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DOI Taking Action Against Wells Fargo for Issuing Policies without Consent



Wells Fargo facing insurance license discipline

Department alleges poor oversight of incentive compensation program led to license violations

SACRAMENTO, CA — Wells Fargo was served with an accusation by the California Department of Insurance seeking to suspend or revoke its licenses for alleged improper insurance sales practices related to the company's online insurance referral program. Such practices resulted in insurance products being purchased for consumers without their knowledge. 

The accusation is the result of a department investigation that found that from 2008 to 2016, Wells Fargo customers were issued approximately 1,500 insurance policies and charged premiums without their knowledge or permission. The department is seeking to suspend or revoke Wells Fargo's licenses to transact personal insurance in California.

"Companies that are licensed to transact insurance have an obligation to act with integrity, comply with all state and insurance laws and represent the best interests of consumers," said Insurance Commissioner Dave Jones. "When any producer violates consumer trust in the name of profit, it reflects poorly on the entire profession."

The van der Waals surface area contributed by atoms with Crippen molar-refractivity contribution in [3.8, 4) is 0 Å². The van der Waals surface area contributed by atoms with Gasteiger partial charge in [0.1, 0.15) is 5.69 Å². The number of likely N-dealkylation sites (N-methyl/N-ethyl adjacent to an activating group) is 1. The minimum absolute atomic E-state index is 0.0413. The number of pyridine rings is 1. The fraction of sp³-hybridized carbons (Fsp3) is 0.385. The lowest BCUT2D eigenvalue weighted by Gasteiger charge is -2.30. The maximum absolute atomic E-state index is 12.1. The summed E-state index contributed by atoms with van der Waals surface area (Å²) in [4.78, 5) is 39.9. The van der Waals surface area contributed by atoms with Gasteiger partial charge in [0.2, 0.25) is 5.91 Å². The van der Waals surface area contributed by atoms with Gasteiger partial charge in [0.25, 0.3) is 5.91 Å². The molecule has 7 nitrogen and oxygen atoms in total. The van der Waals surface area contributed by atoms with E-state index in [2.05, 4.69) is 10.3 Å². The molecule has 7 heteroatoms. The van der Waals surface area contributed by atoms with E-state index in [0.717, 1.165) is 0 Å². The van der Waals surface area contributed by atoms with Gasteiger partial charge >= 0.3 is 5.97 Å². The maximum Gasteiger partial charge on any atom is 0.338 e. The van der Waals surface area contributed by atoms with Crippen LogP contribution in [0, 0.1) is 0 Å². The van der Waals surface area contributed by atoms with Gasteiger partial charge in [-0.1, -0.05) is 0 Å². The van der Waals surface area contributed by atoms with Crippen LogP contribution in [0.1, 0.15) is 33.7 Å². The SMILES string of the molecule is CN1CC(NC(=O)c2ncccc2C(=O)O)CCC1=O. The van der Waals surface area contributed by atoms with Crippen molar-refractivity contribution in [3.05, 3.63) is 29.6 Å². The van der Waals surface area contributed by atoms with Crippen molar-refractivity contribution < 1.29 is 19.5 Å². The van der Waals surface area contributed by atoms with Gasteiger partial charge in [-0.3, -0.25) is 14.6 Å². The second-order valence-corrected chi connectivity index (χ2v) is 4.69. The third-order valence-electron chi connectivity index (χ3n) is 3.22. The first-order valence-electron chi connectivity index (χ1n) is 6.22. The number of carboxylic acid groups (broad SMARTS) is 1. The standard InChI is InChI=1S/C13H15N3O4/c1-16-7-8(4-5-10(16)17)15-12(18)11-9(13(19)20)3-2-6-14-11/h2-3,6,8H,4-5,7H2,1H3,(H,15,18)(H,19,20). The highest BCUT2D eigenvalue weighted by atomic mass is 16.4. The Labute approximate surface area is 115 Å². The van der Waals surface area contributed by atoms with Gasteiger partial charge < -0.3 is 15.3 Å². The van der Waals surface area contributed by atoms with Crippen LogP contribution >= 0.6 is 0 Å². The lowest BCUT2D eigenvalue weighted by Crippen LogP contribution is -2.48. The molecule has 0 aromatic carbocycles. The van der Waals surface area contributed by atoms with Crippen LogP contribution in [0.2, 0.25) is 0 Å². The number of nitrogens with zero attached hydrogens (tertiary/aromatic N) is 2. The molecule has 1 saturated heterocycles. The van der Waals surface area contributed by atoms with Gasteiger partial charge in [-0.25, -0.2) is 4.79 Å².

In 2016, Wells Fargo paid $185 million to government regulators to settle claims that the bank opened fraudulent deposit and credit card accounts. A bank review found that there were approximately 3.5 million unauthorized deposit and credit card accounts opened from 2009 to 2016. Bank employees opened these unauthorized accounts as part of an incentive compensation program that indirectly encouraged improper sales practices and was not adequately overseen by bank management. 

Wells Fargo is expected to file a Notice of Defense. 

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